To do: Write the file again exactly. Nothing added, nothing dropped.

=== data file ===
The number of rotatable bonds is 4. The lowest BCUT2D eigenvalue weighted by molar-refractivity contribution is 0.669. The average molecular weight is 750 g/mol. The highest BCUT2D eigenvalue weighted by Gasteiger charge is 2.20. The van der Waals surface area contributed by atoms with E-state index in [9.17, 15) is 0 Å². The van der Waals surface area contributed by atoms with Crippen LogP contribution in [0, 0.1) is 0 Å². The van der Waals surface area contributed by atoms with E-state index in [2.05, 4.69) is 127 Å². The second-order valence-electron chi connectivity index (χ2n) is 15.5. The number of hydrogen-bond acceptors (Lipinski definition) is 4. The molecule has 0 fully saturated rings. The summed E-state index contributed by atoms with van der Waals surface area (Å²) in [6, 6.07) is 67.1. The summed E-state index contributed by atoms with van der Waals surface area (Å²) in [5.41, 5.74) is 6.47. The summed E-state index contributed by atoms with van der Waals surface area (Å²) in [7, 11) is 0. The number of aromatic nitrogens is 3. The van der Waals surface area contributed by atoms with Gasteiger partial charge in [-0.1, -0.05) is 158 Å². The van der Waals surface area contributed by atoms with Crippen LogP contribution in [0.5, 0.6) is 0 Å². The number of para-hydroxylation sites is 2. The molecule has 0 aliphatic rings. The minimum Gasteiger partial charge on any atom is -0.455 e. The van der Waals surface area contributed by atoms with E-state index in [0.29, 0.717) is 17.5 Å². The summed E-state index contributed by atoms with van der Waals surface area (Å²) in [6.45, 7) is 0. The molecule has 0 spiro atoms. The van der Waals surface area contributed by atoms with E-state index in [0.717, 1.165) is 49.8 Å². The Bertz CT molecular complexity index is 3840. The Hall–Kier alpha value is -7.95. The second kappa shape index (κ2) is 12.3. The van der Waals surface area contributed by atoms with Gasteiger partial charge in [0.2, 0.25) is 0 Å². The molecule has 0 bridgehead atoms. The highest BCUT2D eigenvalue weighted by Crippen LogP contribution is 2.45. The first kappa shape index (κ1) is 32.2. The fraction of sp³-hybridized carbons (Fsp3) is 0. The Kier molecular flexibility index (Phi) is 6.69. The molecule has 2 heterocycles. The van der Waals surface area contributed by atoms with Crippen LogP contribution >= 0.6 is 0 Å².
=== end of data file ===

The number of rotatable bonds is 4. The lowest BCUT2D eigenvalue weighted by molar-refractivity contribution is 0.669. The average molecular weight is 750 g/mol. The highest BCUT2D eigenvalue weighted by Gasteiger charge is 2.20. The van der Waals surface area contributed by atoms with E-state index in [9.17, 15) is 0 Å². The van der Waals surface area contributed by atoms with Crippen LogP contribution in [0, 0.1) is 0 Å². The van der Waals surface area contributed by atoms with E-state index in [2.05, 4.69) is 127 Å². The second-order valence-electron chi connectivity index (χ2n) is 15.5. The number of hydrogen-bond acceptors (Lipinski definition) is 4. The molecule has 0 fully saturated rings. The summed E-state index contributed by atoms with van der Waals surface area (Å²) in [6, 6.07) is 67.1. The summed E-state index contributed by atoms with van der Waals surface area (Å²) in [5.41, 5.74) is 6.47. The summed E-state index contributed by atoms with van der Waals surface area (Å²) in [7, 11) is 0. The number of aromatic nitrogens is 3. The van der Waals surface area contributed by atoms with Gasteiger partial charge in [-0.1, -0.05) is 158 Å². The van der Waals surface area contributed by atoms with Crippen LogP contribution in [0.5, 0.6) is 0 Å². The number of para-hydroxylation sites is 2. The molecule has 0 aliphatic rings. The minimum Gasteiger partial charge on any atom is -0.455 e. The van der Waals surface area contributed by atoms with E-state index in [0.29, 0.717) is 17.5 Å². The summed E-state index contributed by atoms with van der Waals surface area (Å²) in [6.45, 7) is 0. The molecule has 0 spiro atoms. The van der Waals surface area contributed by atoms with E-state index in [0.717, 1.165) is 49.8 Å². The Bertz CT molecular complexity index is 3840. The Hall–Kier alpha value is -7.95. The second kappa shape index (κ2) is 12.3. The van der Waals surface area contributed by atoms with Gasteiger partial charge in [0.2, 0.25) is 0 Å². The molecule has 0 bridgehead atoms. The highest BCUT2D eigenvalue weighted by Crippen LogP contribution is 2.45. The first kappa shape index (κ1) is 32.2. The fraction of sp³-hybridized carbons (Fsp3) is 0. The Kier molecular flexibility index (Phi) is 6.69. The molecule has 2 heterocycles. The van der Waals surface area contributed by atoms with Crippen LogP contribution >= 0.6 is 0 Å².